Coffman Trail takes you up high onto a ridge, adding totally different scenery before dropping you back into the canyon and rejoining the Murray Canyon trail. 

Tips for hiking Murray Canyon Trail

Murray Canyon Trail Palm Springs
  • Wear water-friendly shoes. Your feet WILL get wet (in the winter and spring, anyway), so wear either waterproof closed-toe shoes or hiking sandals.
  • Consider using trekking poles. The Murray Canyon Trail isn’t steep or particularly technical, but poles can help in the water crossing sections.
  • Bring plenty of water and sun protection, even if it’s cool out. The UV index is strong in Southern California, so you can burn within 15 minutes even if temperatures are in the 70s or there’s some cloud cover. 
  • Arrive EARLY. Indian Canyons closes temporarily when visitor capacity is reached, and people will actually be turned away. You can’t reserve entry ahead of time, so get there as early as possible.
  • Watch your step. Rattlesnakes are known to hang out on and right near the trail, especially on warm, sunny days. Lots of people ride horses here, too, so you may have to navigate a different type of ‘boulder.’
  • There aren’t any ‘real’ bathrooms. Many people are surprised by this, especially with a nice visitor center onsite—but there are only porta-potties available, which get pretty nasty in the heat.
  • Don’t expect to race through it. Between multiple water crossings and heavy crowds on nice spring weekends, you may find yourself waiting at several points on the trail. 
  • You can easily hike Andreas Canyon on the same day. This easy, one-mile loop hike starts from the same parking lot as the Murray Canyon trail, so why not get some more exploring in?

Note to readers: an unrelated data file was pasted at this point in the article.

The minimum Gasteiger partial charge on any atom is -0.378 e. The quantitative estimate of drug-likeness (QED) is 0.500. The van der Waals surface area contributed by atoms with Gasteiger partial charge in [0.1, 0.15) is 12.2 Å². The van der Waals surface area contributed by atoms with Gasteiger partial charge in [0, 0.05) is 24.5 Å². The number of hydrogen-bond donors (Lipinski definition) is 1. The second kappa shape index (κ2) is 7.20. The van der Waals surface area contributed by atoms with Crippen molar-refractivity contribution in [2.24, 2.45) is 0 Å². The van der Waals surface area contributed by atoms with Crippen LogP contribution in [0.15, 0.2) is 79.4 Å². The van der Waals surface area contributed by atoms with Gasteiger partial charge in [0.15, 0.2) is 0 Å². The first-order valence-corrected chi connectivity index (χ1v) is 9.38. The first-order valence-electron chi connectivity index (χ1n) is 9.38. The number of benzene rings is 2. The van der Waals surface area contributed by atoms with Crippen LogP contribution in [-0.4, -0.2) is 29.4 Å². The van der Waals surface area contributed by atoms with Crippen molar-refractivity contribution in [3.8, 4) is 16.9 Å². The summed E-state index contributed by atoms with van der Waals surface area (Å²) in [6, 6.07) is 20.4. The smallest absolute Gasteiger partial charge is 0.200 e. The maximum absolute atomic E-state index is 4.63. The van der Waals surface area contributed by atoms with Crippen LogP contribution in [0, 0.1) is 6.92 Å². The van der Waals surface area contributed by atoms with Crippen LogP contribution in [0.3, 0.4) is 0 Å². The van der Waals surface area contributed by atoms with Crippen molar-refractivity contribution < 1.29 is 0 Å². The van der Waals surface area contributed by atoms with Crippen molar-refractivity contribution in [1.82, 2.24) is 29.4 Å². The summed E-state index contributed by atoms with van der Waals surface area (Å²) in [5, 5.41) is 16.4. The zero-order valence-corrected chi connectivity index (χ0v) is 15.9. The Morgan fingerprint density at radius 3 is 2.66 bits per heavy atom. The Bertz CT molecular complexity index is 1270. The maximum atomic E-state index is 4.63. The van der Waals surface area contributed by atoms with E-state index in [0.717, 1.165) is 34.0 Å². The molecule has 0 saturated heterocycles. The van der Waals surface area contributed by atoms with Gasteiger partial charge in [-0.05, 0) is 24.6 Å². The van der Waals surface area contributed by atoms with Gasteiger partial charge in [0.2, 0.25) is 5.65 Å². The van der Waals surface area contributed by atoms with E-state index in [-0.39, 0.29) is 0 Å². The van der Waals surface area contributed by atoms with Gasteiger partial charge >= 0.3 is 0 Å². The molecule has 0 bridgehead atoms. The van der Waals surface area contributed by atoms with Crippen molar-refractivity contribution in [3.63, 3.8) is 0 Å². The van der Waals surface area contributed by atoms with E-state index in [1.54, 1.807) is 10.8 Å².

Where to camp nearby

There’s unfortunately not much in the way of traditional camping near Murray Canyon, but you’ll find some awesome options if you’re willing to drive a bit

Joshua Tree National Park has amazing campsites tucked into the Joshua trees and rock formations, about an hour away. The same distance but the opposite direction, the San Bernardino National Forest has a variety of campsites including free and dispersed camping

We always use—and highly recommend!—The Dyrt app to help us find exactly what we’re looking for in a campsite. 

If proximity to Indian Canyons and downtown Palm Springs is a priority, there are two RV parks nearby. 

  • Happy Traveler RV Park: Walking distance from downtown (and super close to Tahquitz Canyon!), plus beautiful mountain views and nice amenities including an outdoor pool and full hookups
  • Cathedral Palms RV Resort: A nice outdoor pool with a separate children’s wading pool, and the ability to accommodate big rigs, just 15 minutes away 

What to pack for hiking Murray Canyon trail

Indian Canyons Palm Springs California
  • Navigation*: we recommend using Alltrails+ to download the offline trail map
  • Hiking daypack
  • Water bottles and/or bladder for your Camelbak
  • Sun protection: sunscreen, hat, sun glasses
  • Bug repellant
  • Headlamp (if hiking near dawn or dusk)
  • Camera/tripod (this one’s our favorite for hiking)
  • Hiking layers (here is a great resource if you’re wondering what to wear hiking)
  • Comfortable hiking boots or shoes
    • We recommend Chacos for hiking in the desert like this as they are super versatile and you can get them wet when necessary (like for the Murray Canyon hike)
  • Hiking poles (optional)
  • Plenty of snacks: check out our favorite hiking snacks here!

Be sure to download our FREE hiking packing list before your next trip and never leave another essential behind again!

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We want to hear from you!

Have you hiked the Murray Canyon trail near Palm Springs? What was your experience like? Are you planning to do some hiking near Palm Springs and want more advice? Comment below and let us know!